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Proceedings Paper

Flow modification in canine intracranial aneurysm model by an asymmetric stent: studies using digital subtraction angiography (DSA) and image-based computational fluid dynamics (CFD) analyses
Author(s): Yiemeng Hoi; Ciprian N. Ionita; Rekha V. Tranquebar; Kenneth R. Hoffmann; Scott H. Woodward; Dale B. Taulbee; Hui Meng; Stephen Rudin
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Paper Abstract

An asymmetric stent with low porosity patch across the intracranial aneurysm neck and high porosity elsewhere is designed to modify the flow to result in thrombogenesis and occlusion of the aneurysm and yet to reduce the possibility of also occluding adjacent perforator vessels. The purposes of this study are to evaluate the flow field induced by an asymmetric stent using both numerical and digital subtraction angiography (DSA) methods and to quantify the flow dynamics of an asymmetric stent in an in vivo aneurysm model. We created a vein-pouch aneurysm model on the canine carotid artery. An asymmetric stent was implanted at the aneurysm, with 25% porosity across the aneurysm neck and 80% porosity elsewhere. The aneurysm geometry, before and after stent implantation, was acquired using cone beam CT and reconstructed for computational fluid dynamics (CFD) analysis. Both steady-state and pulsatile flow conditions using the measured waveforms from the aneurysm model were studied. To reduce computational costs, we modeled the asymmetric stent effect by specifying a pressure drop over the layer across the aneurysm orifice where the low porosity patch was located. From the CFD results, we found the asymmetric stent reduced the inflow into the aneurysm by 51%, and appeared to create a stasis-like environment which favors thrombus formation. The DSA sequences also showed substantial flow reduction into the aneurysm. Asymmetric stents may be a viable image guided intervention for treating intracranial aneurysms with desired flow modification features.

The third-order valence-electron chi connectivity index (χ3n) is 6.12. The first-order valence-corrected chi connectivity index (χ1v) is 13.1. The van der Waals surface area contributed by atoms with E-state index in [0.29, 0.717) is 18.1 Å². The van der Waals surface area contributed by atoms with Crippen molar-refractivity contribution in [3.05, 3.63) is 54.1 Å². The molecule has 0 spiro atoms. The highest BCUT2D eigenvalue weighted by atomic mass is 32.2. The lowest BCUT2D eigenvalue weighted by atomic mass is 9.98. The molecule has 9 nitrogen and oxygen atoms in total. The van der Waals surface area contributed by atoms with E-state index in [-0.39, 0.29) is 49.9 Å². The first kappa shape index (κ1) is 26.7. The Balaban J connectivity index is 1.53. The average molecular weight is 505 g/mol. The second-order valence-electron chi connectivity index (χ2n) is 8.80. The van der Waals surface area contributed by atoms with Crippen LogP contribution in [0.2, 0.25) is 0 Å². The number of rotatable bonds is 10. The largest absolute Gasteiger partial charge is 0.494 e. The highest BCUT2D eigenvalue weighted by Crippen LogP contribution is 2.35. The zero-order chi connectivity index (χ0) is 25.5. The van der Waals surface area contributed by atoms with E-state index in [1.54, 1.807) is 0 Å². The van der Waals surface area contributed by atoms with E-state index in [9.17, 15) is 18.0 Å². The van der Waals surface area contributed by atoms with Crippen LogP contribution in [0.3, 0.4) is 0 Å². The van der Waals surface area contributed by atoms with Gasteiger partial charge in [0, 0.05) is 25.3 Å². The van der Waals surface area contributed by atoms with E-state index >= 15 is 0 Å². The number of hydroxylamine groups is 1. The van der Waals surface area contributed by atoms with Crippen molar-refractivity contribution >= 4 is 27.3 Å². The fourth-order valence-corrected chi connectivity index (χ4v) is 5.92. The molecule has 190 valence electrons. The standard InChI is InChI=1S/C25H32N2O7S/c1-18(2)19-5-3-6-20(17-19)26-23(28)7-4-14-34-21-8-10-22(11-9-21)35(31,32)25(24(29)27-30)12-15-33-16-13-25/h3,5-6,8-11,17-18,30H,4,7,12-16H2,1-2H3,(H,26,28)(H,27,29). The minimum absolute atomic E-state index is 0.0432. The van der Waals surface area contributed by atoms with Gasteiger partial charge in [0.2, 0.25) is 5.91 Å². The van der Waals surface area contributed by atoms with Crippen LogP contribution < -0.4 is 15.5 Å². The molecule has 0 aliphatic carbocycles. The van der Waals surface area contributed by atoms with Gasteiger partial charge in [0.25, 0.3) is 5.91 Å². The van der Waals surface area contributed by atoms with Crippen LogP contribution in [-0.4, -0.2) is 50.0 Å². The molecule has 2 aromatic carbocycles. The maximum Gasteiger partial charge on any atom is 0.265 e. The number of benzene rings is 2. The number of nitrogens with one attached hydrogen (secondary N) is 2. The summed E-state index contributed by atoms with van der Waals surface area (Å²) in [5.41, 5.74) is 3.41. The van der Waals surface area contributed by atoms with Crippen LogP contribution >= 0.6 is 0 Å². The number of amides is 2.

Paper Details

Date Published: 13 March 2006
PDF: 10 pages
Proc. SPIE 6143, Medical Imaging 2006: Physiology, Function, and Structure from Medical Images, 61430J (13 March 2006); doi: 10.1117/12.650624
Show Author Affiliations
Yiemeng Hoi, Univ. at Buffalo, SUNY (United States)
Ciprian N. Ionita, Univ. at Buffalo, SUNY (United States)
Rekha V. Tranquebar, Univ. at Buffalo, SUNY (United States)
Kenneth R. Hoffmann, Univ. at Buffalo, SUNY (United States)
Scott H. Woodward, Univ. at Buffalo, SUNY (United States)
Dale B. Taulbee, Univ. at Buffalo, SUNY (United States)
Hui Meng, Univ. at Buffalo, SUNY (United States)
Stephen Rudin, Univ. at Buffalo, SUNY (United States)


Published in SPIE Proceedings Vol. 6143:
Medical Imaging 2006: Physiology, Function, and Structure from Medical Images
Armando Manduca; Amir A. Amini, Editor(s)

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